13 Aug Water Use in Canada
Canada is home to approx. 70% of the world’s freshwater supply. Water is the source of life on earth. Without it, no living creature can survive. However, the importance of water is not restricted to drinking alone. Indeed, water is essential for agriculture, industry and the economy to function. With the increase in human population and industrial development in the 20th century, water demand increased over sixfold and continues to rise exponentially, which adds increasing stress on existing water resources and renders water a precious commodity in the future.
How is water used in Canada?
Canada has vast freshwater resources yet Canadians are one of the largest consumers of water per capita in the world. Every year Canada withdraws around 44.7 billion cubic meter of freshwater, 64% of which are used for thermal power generation. Manufacturing and mining consume 15%, agriculture 9%, while all non- industrial use (municipal, rural and residential) use only 12%.
Almost 2 out of every 3 litres of freshwater withdrawn in Canada are used for industries and power generation. However, industrial water use is highly efficient and water is usually recycled. On the other hand, agriculture is the least efficient user of water, returning only 30% of consumed water back to its source.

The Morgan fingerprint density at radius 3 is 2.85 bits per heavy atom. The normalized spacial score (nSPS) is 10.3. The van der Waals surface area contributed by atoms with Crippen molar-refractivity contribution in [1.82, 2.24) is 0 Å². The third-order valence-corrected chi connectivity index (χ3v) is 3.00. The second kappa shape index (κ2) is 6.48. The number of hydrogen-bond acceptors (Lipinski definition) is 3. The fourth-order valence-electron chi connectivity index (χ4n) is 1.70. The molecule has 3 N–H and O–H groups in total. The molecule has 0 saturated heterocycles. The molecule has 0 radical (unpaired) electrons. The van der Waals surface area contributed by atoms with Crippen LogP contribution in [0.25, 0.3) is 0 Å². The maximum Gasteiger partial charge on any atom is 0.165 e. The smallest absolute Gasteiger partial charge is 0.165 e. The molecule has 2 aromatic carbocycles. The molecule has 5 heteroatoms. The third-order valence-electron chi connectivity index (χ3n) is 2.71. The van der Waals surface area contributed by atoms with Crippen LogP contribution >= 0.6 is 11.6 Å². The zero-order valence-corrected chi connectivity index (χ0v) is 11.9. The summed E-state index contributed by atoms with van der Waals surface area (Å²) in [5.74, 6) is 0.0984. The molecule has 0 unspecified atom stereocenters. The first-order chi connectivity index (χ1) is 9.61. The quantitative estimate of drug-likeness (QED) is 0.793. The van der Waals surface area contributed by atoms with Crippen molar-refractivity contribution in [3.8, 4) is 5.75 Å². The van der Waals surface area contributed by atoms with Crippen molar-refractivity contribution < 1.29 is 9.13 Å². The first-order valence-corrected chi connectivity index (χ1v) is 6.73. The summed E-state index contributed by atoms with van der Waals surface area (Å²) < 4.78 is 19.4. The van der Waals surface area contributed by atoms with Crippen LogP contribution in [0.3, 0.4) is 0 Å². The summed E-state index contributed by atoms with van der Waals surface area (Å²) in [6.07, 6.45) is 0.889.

Water use in industry:
Water is an important coolant and fluid for a variety of industries. For example, it takes about 148,000 litres to manufacture a new vehicle with new tires. The steel industry withdraws a lot of water too. For example, manufacturing one tonne of steel consumes 215,000 litres of water. This is enough water to supply the needs of a typical Canadian family for five months!
Pulp and paper industry is another major industrial consumer of water. Producing one tonne of paper requires 324,000 litres of water. Even producing one litre of gasoline requires 10 litres of water.
Agriculture and food:
Water constitutes a large portion of fruits and vegetable and so irrigation consumes large quantities of water. For example, it takes about 11 litres of water to grow one- cup serving of lettuce. In order to grow one medium- sized orange, you would need enough water to fill 28 standard-sized juice cartons.
One serving of almonds (28 grams) requires about 300 litres of water to grow since almond trees require several years of watering before reaching full production. Similarly, it takes about 95 litres of water to grow half-cup serving of rice and 1,000 litres of water to grow only one kilogram of potatoes.
Despite the abundance of water supplies in Canada we face growing challenges especially in the face of global climate change. It therefore becomes imperative to improve water management and conservation strategies to meet the growing water demands in the future.